Landscaping mitigation impact reduced because of reserved matter status

An outline proposal for 59 new homes on the edge of a Bedfordshire village were refused for conflict with the locational policies of the adopted local plan and harm to the appearance and character of the area.

The council’s adopted locational policies directed development to within settlements rather than outside, but the inspector held these had reduced weight because the policies pre-dated the NPPF with respect to their blanket approach to countryside protection. However, he held the increase in housing requirements since the production of the plan in 2009 did not reduce the weight afforded to the policies because the council could show a five-year supply of housing land and were meeting their affordable housing targets. He afforded the policies moderate weight overall in the planning balance.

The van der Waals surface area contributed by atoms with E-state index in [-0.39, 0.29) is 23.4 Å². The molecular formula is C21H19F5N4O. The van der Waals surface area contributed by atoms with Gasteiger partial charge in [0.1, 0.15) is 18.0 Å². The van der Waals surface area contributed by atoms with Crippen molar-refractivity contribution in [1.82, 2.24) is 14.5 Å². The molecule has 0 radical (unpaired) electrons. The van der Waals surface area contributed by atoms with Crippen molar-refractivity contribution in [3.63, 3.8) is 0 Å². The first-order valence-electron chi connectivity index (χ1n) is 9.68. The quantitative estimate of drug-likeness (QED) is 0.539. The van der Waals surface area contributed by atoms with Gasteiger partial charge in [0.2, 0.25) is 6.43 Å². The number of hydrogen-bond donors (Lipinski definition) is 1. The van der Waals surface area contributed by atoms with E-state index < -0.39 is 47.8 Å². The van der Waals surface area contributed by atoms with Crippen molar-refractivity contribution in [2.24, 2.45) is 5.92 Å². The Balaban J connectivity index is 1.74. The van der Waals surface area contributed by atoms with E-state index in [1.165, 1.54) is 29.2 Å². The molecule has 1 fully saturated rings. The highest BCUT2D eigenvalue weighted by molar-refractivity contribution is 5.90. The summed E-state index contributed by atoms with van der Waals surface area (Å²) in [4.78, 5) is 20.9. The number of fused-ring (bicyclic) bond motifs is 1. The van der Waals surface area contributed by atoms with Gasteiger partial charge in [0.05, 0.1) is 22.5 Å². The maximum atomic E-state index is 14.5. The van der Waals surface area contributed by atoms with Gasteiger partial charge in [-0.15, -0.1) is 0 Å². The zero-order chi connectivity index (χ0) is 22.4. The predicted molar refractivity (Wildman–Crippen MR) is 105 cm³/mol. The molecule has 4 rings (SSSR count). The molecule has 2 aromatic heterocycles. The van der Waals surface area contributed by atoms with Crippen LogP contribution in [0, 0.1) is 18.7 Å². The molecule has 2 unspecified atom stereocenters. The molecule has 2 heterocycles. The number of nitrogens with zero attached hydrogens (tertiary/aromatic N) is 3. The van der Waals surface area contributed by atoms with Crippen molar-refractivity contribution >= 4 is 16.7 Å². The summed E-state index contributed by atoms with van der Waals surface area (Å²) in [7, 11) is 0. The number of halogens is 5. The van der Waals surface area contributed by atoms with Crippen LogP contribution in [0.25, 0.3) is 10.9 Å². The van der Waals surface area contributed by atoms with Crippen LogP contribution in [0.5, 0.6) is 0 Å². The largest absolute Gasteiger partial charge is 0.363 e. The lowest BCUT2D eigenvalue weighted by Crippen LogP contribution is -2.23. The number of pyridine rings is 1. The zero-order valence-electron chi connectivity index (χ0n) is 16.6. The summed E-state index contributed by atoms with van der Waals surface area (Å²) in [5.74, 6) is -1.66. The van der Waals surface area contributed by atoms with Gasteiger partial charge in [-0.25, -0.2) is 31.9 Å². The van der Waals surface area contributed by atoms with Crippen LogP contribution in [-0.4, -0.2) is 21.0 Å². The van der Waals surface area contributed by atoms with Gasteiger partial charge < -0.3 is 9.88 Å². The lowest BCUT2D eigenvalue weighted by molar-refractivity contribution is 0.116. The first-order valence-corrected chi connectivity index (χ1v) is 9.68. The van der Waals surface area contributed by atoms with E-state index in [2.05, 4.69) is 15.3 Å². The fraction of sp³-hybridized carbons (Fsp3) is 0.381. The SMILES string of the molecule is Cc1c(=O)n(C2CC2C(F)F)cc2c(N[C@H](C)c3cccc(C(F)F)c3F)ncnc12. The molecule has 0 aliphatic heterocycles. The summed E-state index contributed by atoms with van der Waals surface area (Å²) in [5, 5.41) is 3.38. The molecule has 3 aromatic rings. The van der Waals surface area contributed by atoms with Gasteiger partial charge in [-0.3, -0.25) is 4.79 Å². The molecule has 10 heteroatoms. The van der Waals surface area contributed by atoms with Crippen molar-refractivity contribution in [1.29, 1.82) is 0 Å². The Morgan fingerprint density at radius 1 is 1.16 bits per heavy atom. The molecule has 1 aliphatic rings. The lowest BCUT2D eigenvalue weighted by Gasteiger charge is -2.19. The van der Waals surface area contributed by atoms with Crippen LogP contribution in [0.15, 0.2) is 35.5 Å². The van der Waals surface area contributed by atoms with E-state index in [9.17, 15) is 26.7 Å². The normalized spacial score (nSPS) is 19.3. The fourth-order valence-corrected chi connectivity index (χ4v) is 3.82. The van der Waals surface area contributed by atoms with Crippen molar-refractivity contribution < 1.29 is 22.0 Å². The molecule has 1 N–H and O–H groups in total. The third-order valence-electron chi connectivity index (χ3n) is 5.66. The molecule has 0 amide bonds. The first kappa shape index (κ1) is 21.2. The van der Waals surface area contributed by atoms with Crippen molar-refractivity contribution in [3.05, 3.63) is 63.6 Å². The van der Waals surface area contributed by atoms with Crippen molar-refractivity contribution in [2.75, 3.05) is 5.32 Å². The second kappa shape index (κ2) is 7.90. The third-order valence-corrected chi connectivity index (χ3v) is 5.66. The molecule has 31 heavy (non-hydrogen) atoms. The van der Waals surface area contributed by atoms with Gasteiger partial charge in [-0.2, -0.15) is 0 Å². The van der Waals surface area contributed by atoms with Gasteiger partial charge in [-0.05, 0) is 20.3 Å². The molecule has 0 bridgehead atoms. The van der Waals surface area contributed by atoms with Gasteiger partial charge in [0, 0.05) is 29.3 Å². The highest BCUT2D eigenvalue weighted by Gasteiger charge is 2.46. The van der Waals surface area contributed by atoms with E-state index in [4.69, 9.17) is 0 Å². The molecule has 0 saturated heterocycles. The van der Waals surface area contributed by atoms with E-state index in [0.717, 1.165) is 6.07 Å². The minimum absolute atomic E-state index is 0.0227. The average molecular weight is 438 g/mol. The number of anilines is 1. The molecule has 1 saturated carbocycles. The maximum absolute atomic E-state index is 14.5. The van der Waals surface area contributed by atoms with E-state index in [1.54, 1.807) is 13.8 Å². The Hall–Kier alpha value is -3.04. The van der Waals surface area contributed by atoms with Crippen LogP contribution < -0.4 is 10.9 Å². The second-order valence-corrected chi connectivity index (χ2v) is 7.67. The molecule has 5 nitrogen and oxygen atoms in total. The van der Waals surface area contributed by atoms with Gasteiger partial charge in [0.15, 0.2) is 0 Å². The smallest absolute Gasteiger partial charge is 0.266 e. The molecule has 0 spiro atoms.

The appeal site comprised an open agricultural field between the built edge of the village and a community meadow which itself adjoined a river corridor. The inspector felt the appeal site’s buffer function formed an important part of the setting of the meadow and the river corridor and the amount of housing proposed and its proximity to the meadow would significantly harm that setting. He also felt the quantum of development at depth would harm the linear character and grain of the village. He felt the proposed landscaping design scheme could be not be afforded weight in mitigating this harm because landscaping was a reserved matter and no detailed strategy had been submitted. Significant weight was afforded to these character harms and in the final balancing exercise the inspector concluded the cumulative harms were sufficient to outweigh the benefits of the new homes and proposed extension to the community garden.

Inspector: Graham Chamberlain; Hearing


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